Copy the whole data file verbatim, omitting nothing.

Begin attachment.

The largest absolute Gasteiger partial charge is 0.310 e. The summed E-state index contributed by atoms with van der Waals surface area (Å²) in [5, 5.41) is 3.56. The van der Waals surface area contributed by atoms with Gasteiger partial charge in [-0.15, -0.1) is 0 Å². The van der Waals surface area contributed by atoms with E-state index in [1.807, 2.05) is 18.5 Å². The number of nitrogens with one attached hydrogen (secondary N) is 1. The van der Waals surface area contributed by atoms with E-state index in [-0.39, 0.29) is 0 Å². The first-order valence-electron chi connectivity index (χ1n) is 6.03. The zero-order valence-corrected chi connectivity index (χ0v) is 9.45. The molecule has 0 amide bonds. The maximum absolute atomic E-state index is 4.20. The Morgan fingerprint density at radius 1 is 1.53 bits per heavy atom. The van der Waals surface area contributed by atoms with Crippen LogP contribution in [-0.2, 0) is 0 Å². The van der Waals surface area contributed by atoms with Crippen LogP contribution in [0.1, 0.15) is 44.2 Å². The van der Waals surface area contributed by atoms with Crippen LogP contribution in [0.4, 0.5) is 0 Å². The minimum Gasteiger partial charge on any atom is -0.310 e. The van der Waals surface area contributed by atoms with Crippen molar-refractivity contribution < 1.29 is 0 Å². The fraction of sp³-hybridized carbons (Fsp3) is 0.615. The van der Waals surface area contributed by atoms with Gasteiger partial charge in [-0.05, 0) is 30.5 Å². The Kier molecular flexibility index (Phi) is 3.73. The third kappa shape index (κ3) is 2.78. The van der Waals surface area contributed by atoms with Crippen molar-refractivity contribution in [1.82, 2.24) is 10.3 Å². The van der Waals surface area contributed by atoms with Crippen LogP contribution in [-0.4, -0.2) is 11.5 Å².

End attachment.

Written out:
The largest absolute Gasteiger partial charge is 0.310 e. The summed E-state index contributed by atoms with van der Waals surface area (Å²) in [5, 5.41) is 3.56. The van der Waals surface area contributed by atoms with Gasteiger partial charge in [-0.15, -0.1) is 0 Å². The van der Waals surface area contributed by atoms with E-state index in [1.807, 2.05) is 18.5 Å². The number of nitrogens with one attached hydrogen (secondary N) is 1. The van der Waals surface area contributed by atoms with E-state index in [-0.39, 0.29) is 0 Å². The first-order valence-electron chi connectivity index (χ1n) is 6.03. The zero-order valence-corrected chi connectivity index (χ0v) is 9.45. The molecule has 0 amide bonds. The maximum absolute atomic E-state index is 4.20. The Morgan fingerprint density at radius 1 is 1.53 bits per heavy atom. The van der Waals surface area contributed by atoms with Crippen LogP contribution in [-0.2, 0) is 0 Å². The van der Waals surface area contributed by atoms with Crippen LogP contribution in [0.1, 0.15) is 44.2 Å². The van der Waals surface area contributed by atoms with Crippen LogP contribution in [0.4, 0.5) is 0 Å². The minimum Gasteiger partial charge on any atom is -0.310 e. The van der Waals surface area contributed by atoms with Crippen molar-refractivity contribution < 1.29 is 0 Å². The fraction of sp³-hybridized carbons (Fsp3) is 0.615. The van der Waals surface area contributed by atoms with Gasteiger partial charge in [-0.05, 0) is 30.5 Å². The Kier molecular flexibility index (Phi) is 3.73. The third kappa shape index (κ3) is 2.78. The van der Waals surface area contributed by atoms with Crippen molar-refractivity contribution in [1.82, 2.24) is 10.3 Å². The van der Waals surface area contributed by atoms with Crippen LogP contribution in [-0.4, -0.2) is 11.5 Å².